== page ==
The applicability of CISG to commodity trade contracts
Commodity markets are important elements of national economies as well as international wealth. Participants in commodity markets interact through contracts which define their rights and obligations. Contracts can be subject to different legal regimes. A legal regime affects how the rights and obligations of contractors are treated. The purpose of the current paper is to compare how the regime established by the United Nations Convention on Contracts for the International Sale of Goods (CISG) and English law treat the right to avoid the contract. The paper first explains the specificity of contracts concluded at commodity markets and reveals why the issue of avoidance is particularly important in the context of such markets. Next, it explores how the CISG treats the right to avoid the contract. Furthermore, it discusses how English law treats the right to avoid the contract.
Finally, the paper concludes which of the regimes is more advantageous to buyers and sellers at commodity markets. Specificity of commodity sale contracts Commodity trading involves trading at a commodity exchange, an open market place which provides a range of services to buyers and sellers (La Bella, 2011). Among such services there are regulation of the trading practices, collection and distribution of price information, inspection and monitoring of the commodities traded and supervision of warehouses where the commodities are stored (La Bella, 2011). As well as traditional trading, commodity trading suggests the actual physical exchange of goods (La Bella, 2011). Another common feature between traditional trading and commodity trading is that the seller transfers actual ownership to the buyer (La Bella, 2011). Commodity sale generally involves such goods as cotton, oil, grains and other bulk products (Winsor, 2014). Commodities can be traded at spot markets, where delivery can be performed immediately or within a short period of time. However, since commodity contracts typically presupposes sale of goods in large quantities, the buyer does not buy and receive the goods directly. Instead, such commodities are often traded within futures trading schemes: participants of commodity trading markets buy and sell commodities at a certain price on a particular date, with the buyer receiving the goods received at a later specified date (La Bella, 2011).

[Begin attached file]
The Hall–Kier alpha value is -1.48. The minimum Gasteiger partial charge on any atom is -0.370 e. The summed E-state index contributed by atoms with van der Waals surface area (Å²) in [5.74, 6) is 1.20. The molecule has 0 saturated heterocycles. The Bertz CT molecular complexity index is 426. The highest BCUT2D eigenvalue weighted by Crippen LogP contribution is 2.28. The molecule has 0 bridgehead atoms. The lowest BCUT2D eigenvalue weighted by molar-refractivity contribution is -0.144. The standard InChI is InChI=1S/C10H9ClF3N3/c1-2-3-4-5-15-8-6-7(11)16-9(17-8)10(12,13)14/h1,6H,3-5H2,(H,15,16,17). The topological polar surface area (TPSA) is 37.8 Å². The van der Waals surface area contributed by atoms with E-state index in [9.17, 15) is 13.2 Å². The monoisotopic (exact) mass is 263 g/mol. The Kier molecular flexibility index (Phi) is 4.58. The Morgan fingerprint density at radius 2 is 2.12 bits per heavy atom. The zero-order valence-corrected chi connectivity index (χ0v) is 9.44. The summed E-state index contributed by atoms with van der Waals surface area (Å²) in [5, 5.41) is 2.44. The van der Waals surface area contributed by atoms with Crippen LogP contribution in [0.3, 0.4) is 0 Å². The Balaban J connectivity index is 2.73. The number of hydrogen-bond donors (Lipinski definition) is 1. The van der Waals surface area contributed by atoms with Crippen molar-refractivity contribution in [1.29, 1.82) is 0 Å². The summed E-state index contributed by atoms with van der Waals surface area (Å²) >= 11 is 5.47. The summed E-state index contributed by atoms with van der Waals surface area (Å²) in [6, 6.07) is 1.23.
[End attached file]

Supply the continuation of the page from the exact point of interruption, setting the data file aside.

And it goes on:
Such manner of trading is typically takes place at derivative markets, e.g . markets which are designed for the exchange of derivative instruments (Black’s Law Dictionary, 2009). Unlike traditional trading, trading at derivative markets involves an agreement between buyer and seller in which it is specified how much the buyer will pay for the goods in future (La Bella, 2011). In commodity markets, a derivative is a financial instrument, whose value depends on or derives from the performance of commodity (Black’s Law Dictionary, 2009). Depending on the type of the instrument, commodity contracts in derivative trading can be categorized as forward contracts and futures contracts. Forward contracts are agreements to sell a nonstandardized asset at a fixed price on a future date (Black’s Law Dictionary, 2009). Futures contracts are agreement to sell a …